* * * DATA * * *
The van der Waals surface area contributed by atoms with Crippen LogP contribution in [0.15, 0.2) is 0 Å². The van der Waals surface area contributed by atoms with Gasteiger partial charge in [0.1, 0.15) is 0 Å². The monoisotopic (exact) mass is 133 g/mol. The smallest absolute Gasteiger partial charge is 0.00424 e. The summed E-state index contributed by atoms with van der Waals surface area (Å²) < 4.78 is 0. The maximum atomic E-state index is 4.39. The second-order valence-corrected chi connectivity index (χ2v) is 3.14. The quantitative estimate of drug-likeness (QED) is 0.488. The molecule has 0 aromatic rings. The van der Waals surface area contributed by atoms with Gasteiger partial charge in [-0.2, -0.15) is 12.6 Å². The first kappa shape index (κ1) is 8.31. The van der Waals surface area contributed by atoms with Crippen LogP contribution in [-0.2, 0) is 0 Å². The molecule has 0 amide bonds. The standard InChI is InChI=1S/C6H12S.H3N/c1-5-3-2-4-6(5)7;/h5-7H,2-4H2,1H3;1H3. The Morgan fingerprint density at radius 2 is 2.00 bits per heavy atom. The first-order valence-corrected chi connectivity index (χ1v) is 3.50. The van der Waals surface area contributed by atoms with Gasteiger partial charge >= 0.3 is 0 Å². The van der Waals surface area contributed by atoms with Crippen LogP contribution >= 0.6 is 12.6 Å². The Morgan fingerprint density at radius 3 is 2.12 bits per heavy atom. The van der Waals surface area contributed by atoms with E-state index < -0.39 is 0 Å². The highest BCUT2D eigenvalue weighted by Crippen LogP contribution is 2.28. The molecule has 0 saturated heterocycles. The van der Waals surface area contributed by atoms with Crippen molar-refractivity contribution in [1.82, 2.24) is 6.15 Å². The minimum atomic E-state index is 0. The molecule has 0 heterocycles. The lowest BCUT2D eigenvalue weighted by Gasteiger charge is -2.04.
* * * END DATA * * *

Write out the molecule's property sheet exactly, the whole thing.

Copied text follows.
The van der Waals surface area contributed by atoms with Crippen LogP contribution in [0.15, 0.2) is 0 Å². The van der Waals surface area contributed by atoms with Gasteiger partial charge in [0.1, 0.15) is 0 Å². The monoisotopic (exact) mass is 133 g/mol. The smallest absolute Gasteiger partial charge is 0.00424 e. The summed E-state index contributed by atoms with van der Waals surface area (Å²) < 4.78 is 0. The maximum atomic E-state index is 4.39. The second-order valence-corrected chi connectivity index (χ2v) is 3.14. The quantitative estimate of drug-likeness (QED) is 0.488. The molecule has 0 aromatic rings. The van der Waals surface area contributed by atoms with Gasteiger partial charge in [-0.2, -0.15) is 12.6 Å². The first kappa shape index (κ1) is 8.31. The van der Waals surface area contributed by atoms with Crippen LogP contribution in [-0.2, 0) is 0 Å². The molecule has 0 amide bonds. The standard InChI is InChI=1S/C6H12S.H3N/c1-5-3-2-4-6(5)7;/h5-7H,2-4H2,1H3;1H3. The Morgan fingerprint density at radius 2 is 2.00 bits per heavy atom. The first-order valence-corrected chi connectivity index (χ1v) is 3.50. The van der Waals surface area contributed by atoms with Gasteiger partial charge >= 0.3 is 0 Å². The van der Waals surface area contributed by atoms with Crippen LogP contribution >= 0.6 is 12.6 Å². The Morgan fingerprint density at radius 3 is 2.12 bits per heavy atom. The van der Waals surface area contributed by atoms with E-state index < -0.39 is 0 Å². The highest BCUT2D eigenvalue weighted by Crippen LogP contribution is 2.28. The molecule has 0 saturated heterocycles. The van der Waals surface area contributed by atoms with Crippen molar-refractivity contribution in [1.82, 2.24) is 6.15 Å². The minimum atomic E-state index is 0. The molecule has 0 heterocycles. The lowest BCUT2D eigenvalue weighted by Gasteiger charge is -2.04.